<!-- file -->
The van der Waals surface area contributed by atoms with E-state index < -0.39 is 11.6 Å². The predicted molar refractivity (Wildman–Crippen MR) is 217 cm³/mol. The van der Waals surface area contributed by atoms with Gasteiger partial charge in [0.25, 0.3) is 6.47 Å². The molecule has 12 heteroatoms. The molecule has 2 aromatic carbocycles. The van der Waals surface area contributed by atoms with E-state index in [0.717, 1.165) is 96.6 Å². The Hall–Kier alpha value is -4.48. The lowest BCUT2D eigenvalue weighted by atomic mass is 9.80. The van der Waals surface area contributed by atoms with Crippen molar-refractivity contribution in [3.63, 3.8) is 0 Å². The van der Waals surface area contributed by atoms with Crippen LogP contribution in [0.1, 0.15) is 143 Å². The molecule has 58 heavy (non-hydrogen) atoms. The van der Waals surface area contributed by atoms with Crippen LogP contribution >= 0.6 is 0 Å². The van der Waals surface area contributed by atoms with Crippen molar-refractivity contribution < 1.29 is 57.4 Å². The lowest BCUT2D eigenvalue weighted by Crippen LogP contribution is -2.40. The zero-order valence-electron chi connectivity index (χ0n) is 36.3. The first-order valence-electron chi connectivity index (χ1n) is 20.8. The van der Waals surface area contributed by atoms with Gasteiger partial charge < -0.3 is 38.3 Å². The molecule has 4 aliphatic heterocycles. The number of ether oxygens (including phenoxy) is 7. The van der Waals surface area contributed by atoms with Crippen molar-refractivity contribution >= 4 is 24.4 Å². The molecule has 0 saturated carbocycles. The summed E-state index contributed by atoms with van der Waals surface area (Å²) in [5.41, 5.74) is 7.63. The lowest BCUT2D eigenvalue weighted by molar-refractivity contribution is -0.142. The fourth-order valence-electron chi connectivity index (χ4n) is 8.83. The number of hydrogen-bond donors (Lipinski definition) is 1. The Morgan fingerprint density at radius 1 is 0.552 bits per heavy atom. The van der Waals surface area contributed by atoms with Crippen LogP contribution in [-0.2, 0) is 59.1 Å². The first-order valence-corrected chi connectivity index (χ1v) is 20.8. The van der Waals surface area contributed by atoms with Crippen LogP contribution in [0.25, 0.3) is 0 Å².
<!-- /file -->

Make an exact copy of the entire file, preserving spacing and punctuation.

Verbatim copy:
The van der Waals surface area contributed by atoms with E-state index < -0.39 is 11.6 Å². The predicted molar refractivity (Wildman–Crippen MR) is 217 cm³/mol. The van der Waals surface area contributed by atoms with Gasteiger partial charge in [0.25, 0.3) is 6.47 Å². The molecule has 12 heteroatoms. The molecule has 2 aromatic carbocycles. The van der Waals surface area contributed by atoms with E-state index in [0.717, 1.165) is 96.6 Å². The Hall–Kier alpha value is -4.48. The lowest BCUT2D eigenvalue weighted by atomic mass is 9.80. The van der Waals surface area contributed by atoms with Crippen molar-refractivity contribution in [3.63, 3.8) is 0 Å². The van der Waals surface area contributed by atoms with Crippen LogP contribution in [0.1, 0.15) is 143 Å². The molecule has 58 heavy (non-hydrogen) atoms. The van der Waals surface area contributed by atoms with Crippen LogP contribution >= 0.6 is 0 Å². The van der Waals surface area contributed by atoms with Crippen molar-refractivity contribution < 1.29 is 57.4 Å². The lowest BCUT2D eigenvalue weighted by Crippen LogP contribution is -2.40. The zero-order valence-electron chi connectivity index (χ0n) is 36.3. The first-order valence-electron chi connectivity index (χ1n) is 20.8. The van der Waals surface area contributed by atoms with Gasteiger partial charge < -0.3 is 38.3 Å². The molecule has 4 aliphatic heterocycles. The number of ether oxygens (including phenoxy) is 7. The van der Waals surface area contributed by atoms with Crippen molar-refractivity contribution >= 4 is 24.4 Å². The molecule has 0 saturated carbocycles. The summed E-state index contributed by atoms with van der Waals surface area (Å²) in [5.41, 5.74) is 7.63. The lowest BCUT2D eigenvalue weighted by molar-refractivity contribution is -0.142. The fourth-order valence-electron chi connectivity index (χ4n) is 8.83. The number of hydrogen-bond donors (Lipinski definition) is 1. The Morgan fingerprint density at radius 1 is 0.552 bits per heavy atom. The van der Waals surface area contributed by atoms with Crippen LogP contribution in [-0.2, 0) is 59.1 Å². The first-order valence-corrected chi connectivity index (χ1v) is 20.8. The van der Waals surface area contributed by atoms with Crippen LogP contribution in [0.25, 0.3) is 0 Å².